About thirty lives of the saints, both native ones like Beuno, Curig, and Gwenfrewi and the more general such as the Mary, the mother of Jesus, Mary Magdalene, Martin of Tours, and Catherine of Alexandria survive, all translations into Welsh from Latin. Even the lives of the native saints were composed in Latin originally, and that a long time after the saint's actual life and so of little or no interest to those looking for actual historical information. Perhaps the two most important is Buchedd Dewi ("The life of Dewi, or, David") written by Rhygyfarch in about 1094, and Buchedd Cadog (Life of Cadog") written by Lifris of Llancarfan in c. 1100.
The Welsh medieval history texts belong to the class of literary creations, but the split into two distinct groups. While the first group, Brut y Tywysogion, tends to stick to historical facts, the second, Brut y Brenhinedd, is the fantastic creation of Geoffrey of Monmouth.
Brut y Tywysogion
Brut y Tywysogion (Chronicle of the Princes) are variant Welsh translation of a Latin original annales telling the history of Wales from the seventh century to the death of Llywelyn ap Gruffudd in 1282. It is believed that original and its translation were produced at the Cistercian Strata Florida Abbey.
Brut y Brenhinedd
Brut y Brenhinedd (Chronicle of the Kings) is the name given to a number of texts that ultimately trace their origins back to translations of Geoffrey of Monmouth's Historia Regum Britanniae (1136). As such they were key works in shaping how the Welsh thought of themselves and others, tracing their origins back to Brutus of Troy, the mythical founder of Britain. In fact the Welsh word brut is derived from Brutus's name and originally meant "a history of Brutus" and then "a chronicle history".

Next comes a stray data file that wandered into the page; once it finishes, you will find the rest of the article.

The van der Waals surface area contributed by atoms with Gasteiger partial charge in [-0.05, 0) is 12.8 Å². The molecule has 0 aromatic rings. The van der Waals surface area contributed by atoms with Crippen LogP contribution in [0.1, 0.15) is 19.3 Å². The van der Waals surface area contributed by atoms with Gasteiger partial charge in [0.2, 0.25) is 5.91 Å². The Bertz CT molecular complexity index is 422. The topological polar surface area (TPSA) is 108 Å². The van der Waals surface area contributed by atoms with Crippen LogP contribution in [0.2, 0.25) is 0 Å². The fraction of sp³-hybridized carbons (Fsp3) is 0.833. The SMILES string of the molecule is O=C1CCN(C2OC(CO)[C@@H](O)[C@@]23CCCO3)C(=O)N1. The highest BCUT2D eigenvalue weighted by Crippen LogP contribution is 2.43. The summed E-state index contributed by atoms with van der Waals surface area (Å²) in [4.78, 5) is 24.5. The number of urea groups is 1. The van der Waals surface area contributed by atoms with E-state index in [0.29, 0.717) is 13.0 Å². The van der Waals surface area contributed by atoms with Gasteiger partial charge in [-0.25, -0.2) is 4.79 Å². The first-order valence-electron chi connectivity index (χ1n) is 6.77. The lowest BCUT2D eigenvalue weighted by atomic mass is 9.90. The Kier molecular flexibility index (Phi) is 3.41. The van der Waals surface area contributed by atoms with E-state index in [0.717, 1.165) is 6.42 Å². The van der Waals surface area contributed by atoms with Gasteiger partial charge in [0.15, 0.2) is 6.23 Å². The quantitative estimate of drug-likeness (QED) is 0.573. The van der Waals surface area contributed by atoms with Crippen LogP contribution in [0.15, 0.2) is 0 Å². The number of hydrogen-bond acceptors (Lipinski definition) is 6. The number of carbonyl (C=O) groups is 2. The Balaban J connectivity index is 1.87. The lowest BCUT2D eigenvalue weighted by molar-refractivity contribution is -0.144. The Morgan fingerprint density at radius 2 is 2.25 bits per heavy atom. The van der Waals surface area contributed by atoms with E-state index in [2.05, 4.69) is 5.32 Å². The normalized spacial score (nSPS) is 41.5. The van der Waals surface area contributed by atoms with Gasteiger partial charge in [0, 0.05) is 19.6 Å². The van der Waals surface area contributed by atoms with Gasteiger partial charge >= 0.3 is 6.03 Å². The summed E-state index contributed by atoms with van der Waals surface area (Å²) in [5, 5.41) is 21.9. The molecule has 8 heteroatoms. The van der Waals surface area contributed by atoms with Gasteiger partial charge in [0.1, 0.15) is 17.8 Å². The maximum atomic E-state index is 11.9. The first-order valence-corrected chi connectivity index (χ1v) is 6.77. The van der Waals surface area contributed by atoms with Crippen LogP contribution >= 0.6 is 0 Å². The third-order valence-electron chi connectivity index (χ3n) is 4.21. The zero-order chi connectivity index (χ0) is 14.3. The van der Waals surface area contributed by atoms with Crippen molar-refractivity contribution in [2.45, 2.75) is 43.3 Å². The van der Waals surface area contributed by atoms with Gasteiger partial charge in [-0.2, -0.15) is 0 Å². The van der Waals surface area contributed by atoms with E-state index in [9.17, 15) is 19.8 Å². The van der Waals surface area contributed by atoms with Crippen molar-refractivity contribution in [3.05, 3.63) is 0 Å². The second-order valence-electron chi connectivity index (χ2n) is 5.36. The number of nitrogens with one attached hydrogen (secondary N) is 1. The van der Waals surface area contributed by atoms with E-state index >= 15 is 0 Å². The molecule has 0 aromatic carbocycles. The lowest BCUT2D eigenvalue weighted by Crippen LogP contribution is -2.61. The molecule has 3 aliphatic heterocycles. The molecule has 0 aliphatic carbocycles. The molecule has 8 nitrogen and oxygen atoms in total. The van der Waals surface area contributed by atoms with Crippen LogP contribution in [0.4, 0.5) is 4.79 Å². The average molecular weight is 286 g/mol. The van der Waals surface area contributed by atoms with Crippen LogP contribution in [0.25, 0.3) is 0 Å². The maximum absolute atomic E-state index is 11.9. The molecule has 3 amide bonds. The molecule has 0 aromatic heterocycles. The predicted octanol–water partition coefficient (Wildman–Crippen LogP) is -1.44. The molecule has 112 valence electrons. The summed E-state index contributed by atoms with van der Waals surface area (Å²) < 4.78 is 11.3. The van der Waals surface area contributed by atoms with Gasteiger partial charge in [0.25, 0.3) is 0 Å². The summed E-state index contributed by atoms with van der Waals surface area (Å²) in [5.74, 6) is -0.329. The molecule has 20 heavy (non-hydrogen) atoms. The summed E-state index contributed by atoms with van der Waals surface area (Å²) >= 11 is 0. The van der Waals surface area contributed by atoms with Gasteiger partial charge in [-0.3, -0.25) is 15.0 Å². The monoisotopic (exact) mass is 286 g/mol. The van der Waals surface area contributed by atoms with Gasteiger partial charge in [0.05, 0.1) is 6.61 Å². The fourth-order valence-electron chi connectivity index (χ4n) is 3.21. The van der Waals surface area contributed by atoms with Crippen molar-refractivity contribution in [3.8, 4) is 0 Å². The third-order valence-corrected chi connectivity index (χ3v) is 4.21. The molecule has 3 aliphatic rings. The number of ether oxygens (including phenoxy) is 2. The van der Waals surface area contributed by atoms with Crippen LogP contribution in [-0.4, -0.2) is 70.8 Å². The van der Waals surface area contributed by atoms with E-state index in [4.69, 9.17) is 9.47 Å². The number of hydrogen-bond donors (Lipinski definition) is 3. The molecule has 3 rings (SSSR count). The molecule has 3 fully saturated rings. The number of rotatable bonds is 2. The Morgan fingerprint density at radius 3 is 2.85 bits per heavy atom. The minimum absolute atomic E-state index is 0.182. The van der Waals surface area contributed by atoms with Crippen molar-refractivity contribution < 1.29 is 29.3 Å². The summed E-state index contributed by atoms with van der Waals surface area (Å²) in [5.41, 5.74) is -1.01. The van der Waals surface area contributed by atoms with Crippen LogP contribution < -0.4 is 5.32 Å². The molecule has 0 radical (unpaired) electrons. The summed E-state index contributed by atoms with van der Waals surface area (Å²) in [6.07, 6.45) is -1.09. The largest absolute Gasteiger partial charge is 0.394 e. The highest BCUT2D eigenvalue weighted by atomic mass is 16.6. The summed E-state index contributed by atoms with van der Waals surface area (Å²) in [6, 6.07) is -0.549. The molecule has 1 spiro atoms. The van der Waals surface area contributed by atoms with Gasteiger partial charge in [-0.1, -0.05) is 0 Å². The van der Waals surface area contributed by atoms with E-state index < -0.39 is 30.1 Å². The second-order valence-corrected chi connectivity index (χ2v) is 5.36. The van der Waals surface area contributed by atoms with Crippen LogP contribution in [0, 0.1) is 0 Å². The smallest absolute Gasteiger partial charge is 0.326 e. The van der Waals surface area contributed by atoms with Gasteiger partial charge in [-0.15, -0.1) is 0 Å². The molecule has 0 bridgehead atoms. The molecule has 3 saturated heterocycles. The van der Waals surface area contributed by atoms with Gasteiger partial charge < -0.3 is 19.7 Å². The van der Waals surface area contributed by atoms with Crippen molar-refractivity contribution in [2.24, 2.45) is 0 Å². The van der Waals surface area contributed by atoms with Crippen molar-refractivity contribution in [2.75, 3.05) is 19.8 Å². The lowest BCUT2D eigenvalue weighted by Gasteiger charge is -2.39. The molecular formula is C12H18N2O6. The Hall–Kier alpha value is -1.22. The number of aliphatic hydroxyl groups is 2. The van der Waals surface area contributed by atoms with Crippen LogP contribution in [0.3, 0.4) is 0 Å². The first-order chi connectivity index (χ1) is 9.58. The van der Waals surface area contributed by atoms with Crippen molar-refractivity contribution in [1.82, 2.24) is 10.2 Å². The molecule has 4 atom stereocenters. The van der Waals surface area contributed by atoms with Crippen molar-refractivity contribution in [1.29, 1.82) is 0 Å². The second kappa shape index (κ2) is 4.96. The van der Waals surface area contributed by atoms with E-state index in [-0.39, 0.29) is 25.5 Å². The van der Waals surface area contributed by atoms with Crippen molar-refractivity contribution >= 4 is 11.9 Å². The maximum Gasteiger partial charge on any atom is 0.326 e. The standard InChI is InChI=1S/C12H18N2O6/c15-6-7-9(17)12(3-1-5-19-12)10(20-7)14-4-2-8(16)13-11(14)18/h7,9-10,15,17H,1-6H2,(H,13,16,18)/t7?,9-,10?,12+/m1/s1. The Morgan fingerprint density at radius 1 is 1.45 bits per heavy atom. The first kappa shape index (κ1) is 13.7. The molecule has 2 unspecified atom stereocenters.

Welsh poetry before 1100
- Taliesin poems (1988). New translations by Meirion Pennar. Felinfach : Llanerch Press. ISBN 0-947992-24-3.
- Williams, Ifor (Ed.) (1987), Poems of Taliesin. Translated by J. E. Caerwyn Williams. Medieval and modern Welsh series. Dublin : The Dublin Institute. ISBN 0-00-067325-0.
- The book of Taliesin at the National Library of Wales. Gives access to colour images of the entire manuscript.
- Jarman, A. O. H. (Ed.) (1990), Aneirin : Y Gododdin. Welsh Classics series. Llandysul: Gomer Press. ISBN 0-86383-354-3. A translation into English including notes, glossary and bibliography.